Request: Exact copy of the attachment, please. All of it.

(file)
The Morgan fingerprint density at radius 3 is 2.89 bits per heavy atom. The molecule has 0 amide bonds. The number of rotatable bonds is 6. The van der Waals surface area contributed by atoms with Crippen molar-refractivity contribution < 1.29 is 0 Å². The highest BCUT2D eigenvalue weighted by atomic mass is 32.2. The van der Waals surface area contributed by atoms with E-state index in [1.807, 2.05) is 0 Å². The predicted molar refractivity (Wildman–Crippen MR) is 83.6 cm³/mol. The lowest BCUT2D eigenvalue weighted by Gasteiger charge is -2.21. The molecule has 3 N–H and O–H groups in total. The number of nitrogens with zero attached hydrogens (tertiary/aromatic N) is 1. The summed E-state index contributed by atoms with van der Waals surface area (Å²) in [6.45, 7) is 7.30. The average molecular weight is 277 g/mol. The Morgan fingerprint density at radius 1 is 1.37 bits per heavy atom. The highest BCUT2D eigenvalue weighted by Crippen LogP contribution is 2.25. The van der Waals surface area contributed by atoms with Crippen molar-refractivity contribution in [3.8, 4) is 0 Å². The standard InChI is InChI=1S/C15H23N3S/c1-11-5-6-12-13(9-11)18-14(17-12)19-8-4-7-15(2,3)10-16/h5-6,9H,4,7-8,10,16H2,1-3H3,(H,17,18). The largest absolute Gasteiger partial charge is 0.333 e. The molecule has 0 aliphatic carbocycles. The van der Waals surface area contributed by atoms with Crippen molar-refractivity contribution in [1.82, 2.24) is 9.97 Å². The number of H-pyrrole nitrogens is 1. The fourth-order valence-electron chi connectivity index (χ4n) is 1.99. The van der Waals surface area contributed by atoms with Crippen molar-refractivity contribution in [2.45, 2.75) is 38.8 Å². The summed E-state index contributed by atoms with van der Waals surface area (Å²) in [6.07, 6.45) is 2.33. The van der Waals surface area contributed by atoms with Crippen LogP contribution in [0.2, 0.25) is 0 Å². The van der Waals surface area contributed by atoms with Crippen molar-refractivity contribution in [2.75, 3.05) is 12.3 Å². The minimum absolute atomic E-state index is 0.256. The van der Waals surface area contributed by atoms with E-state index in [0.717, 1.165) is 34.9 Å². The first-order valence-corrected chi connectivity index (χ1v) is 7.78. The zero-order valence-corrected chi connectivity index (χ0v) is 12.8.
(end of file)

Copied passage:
The Morgan fingerprint density at radius 3 is 2.89 bits per heavy atom. The molecule has 0 amide bonds. The number of rotatable bonds is 6. The van der Waals surface area contributed by atoms with Crippen molar-refractivity contribution < 1.29 is 0 Å². The highest BCUT2D eigenvalue weighted by atomic mass is 32.2. The van der Waals surface area contributed by atoms with E-state index in [1.807, 2.05) is 0 Å². The predicted molar refractivity (Wildman–Crippen MR) is 83.6 cm³/mol. The lowest BCUT2D eigenvalue weighted by Gasteiger charge is -2.21. The molecule has 3 N–H and O–H groups in total. The number of nitrogens with zero attached hydrogens (tertiary/aromatic N) is 1. The summed E-state index contributed by atoms with van der Waals surface area (Å²) in [6.45, 7) is 7.30. The average molecular weight is 277 g/mol. The Morgan fingerprint density at radius 1 is 1.37 bits per heavy atom. The highest BCUT2D eigenvalue weighted by Crippen LogP contribution is 2.25. The van der Waals surface area contributed by atoms with Crippen molar-refractivity contribution in [3.8, 4) is 0 Å². The standard InChI is InChI=1S/C15H23N3S/c1-11-5-6-12-13(9-11)18-14(17-12)19-8-4-7-15(2,3)10-16/h5-6,9H,4,7-8,10,16H2,1-3H3,(H,17,18). The largest absolute Gasteiger partial charge is 0.333 e. The molecule has 0 aliphatic carbocycles. The van der Waals surface area contributed by atoms with Crippen molar-refractivity contribution in [1.82, 2.24) is 9.97 Å². The number of H-pyrrole nitrogens is 1. The fourth-order valence-electron chi connectivity index (χ4n) is 1.99. The van der Waals surface area contributed by atoms with Crippen molar-refractivity contribution in [2.45, 2.75) is 38.8 Å². The summed E-state index contributed by atoms with van der Waals surface area (Å²) in [6.07, 6.45) is 2.33. The van der Waals surface area contributed by atoms with Crippen LogP contribution in [0.2, 0.25) is 0 Å². The van der Waals surface area contributed by atoms with Crippen molar-refractivity contribution in [2.75, 3.05) is 12.3 Å². The minimum absolute atomic E-state index is 0.256. The van der Waals surface area contributed by atoms with E-state index in [0.717, 1.165) is 34.9 Å². The first-order valence-corrected chi connectivity index (χ1v) is 7.78. The zero-order valence-corrected chi connectivity index (χ0v) is 12.8.